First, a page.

Crop-destroying fall armyworm found on Miaoli farm
Taipei, June 10 (CNA) A harmful species of Lepidoptera found on a farm in Miaoli County has been confirmed as the crop-destroying fall armyworm -- the first such case in Taiwan, the Council of Agriculture (COA) said Monday.
The determination was made after COA and local government officials analyzed insects found on an unharvested corn field on the farm Saturday, following a report from a member of the public, Chen Hung-po (陳宏伯), an official at the COA's Bureau of Animal and Plant Health Inspection and Quarantine, told CNA.
Meanwhile, produce grown on the field has been destroyed and deposited in a landfill, due to concerns fall armyworms could spread, the COA said.
Earlier Monday, COA Deputy Minister Huang Chin-cheng (黃金城) said the fall armyworm has only been found on one field in Miaoli, produce of which was used to feed animals.
No traces of the highly destructive insect have been found in neighboring Yunlin or Chiayi and Tainan areas, he noted.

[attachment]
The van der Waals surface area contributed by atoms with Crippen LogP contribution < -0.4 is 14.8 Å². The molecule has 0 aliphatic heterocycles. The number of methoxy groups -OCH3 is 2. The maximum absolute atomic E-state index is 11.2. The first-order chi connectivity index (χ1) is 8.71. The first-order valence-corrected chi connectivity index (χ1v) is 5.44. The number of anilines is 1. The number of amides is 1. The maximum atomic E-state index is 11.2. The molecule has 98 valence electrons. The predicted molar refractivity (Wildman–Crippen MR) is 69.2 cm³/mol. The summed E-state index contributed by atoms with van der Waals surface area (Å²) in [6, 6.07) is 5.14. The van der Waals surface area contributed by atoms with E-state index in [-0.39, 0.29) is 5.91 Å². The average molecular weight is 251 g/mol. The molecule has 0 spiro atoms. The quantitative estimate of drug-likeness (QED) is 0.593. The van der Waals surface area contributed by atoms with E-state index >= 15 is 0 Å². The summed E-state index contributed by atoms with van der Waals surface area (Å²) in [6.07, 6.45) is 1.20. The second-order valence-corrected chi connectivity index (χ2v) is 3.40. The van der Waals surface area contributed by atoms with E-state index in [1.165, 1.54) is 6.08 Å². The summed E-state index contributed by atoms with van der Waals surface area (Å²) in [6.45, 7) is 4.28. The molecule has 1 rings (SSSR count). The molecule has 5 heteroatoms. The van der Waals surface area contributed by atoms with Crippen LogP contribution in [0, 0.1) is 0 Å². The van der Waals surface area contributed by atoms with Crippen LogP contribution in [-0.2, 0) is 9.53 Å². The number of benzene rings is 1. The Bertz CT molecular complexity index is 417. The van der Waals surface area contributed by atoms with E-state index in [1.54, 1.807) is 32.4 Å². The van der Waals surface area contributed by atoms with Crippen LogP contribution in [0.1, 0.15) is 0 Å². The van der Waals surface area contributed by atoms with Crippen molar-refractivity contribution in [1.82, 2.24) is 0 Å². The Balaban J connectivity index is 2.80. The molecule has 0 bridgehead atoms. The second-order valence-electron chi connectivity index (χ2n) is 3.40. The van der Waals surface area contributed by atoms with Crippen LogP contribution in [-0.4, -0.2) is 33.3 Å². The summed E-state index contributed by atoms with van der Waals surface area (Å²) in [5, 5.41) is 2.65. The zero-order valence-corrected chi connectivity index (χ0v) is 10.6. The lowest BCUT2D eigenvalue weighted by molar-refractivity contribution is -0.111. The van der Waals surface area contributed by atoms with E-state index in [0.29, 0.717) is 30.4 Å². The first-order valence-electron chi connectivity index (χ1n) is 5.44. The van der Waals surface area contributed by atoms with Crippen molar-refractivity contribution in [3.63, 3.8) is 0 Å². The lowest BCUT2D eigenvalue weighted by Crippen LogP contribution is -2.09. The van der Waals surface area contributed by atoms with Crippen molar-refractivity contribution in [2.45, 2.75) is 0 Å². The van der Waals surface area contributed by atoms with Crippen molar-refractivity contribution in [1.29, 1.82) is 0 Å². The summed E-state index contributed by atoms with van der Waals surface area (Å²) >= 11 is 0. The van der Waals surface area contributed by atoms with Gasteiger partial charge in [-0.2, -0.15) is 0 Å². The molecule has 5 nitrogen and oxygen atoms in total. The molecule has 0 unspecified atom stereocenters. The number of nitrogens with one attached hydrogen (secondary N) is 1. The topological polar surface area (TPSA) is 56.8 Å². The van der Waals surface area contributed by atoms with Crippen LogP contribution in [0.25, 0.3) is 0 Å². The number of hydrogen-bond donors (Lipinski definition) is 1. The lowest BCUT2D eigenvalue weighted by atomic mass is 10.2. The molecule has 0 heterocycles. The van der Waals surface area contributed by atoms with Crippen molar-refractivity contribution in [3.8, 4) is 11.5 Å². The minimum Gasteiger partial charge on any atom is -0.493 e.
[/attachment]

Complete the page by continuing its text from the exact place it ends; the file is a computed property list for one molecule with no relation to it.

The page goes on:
In response to Huang's remarks, Chen said the incident could have been caused by the Miaoli farm not using pesticide on the affected corn field.
According to Chen, it is hard for fall armyworms to survive in Taiwan, even if they arrive on approaching southwestern wind currents from China, as most local farms use pesticide and 500 pheromone eliminators have been installed across the country.
That explains why the fall armyworm and other harmful insects have not been detected on Kinmen and Matsu islands, which are closer to China, nor in other parts of the country, he said.
An appropriate use of pesticides can help farmers eliminate fall armyworms and the COA recommends four specific pesticides, including Neem oil and Bacillus thuningiensis, on its website, Chen said.
On May 13, the COA held a news conference at which it warned about the possible arrival of the fall armyworm in Taiwan.
If the insect arrives in large numbers, sweet corn and rice fields on Taiwan proper and sorhuum and wheat fields in Kinmen are vulnerable, and could potentially result in an annual loss of up to NT$3.5 billion (US$111.46 million), according to the COA.
Since 2016, the fall armyworm has spread from America to Africa, and from Africa to Asia, including Southeast Asia and India in 2017-2018 and China in 2019.
According to Chiang Ming-yao (江明耀), a researcher at the COA's Taiwan Agricultural Research Institute, the latest information shows that 18 provinces in China, including Hainan, Guangxi, Guangdong, Fujian and Zhejiang provinces, have already reported economic losses as a result of the spread of the fall armyworm.
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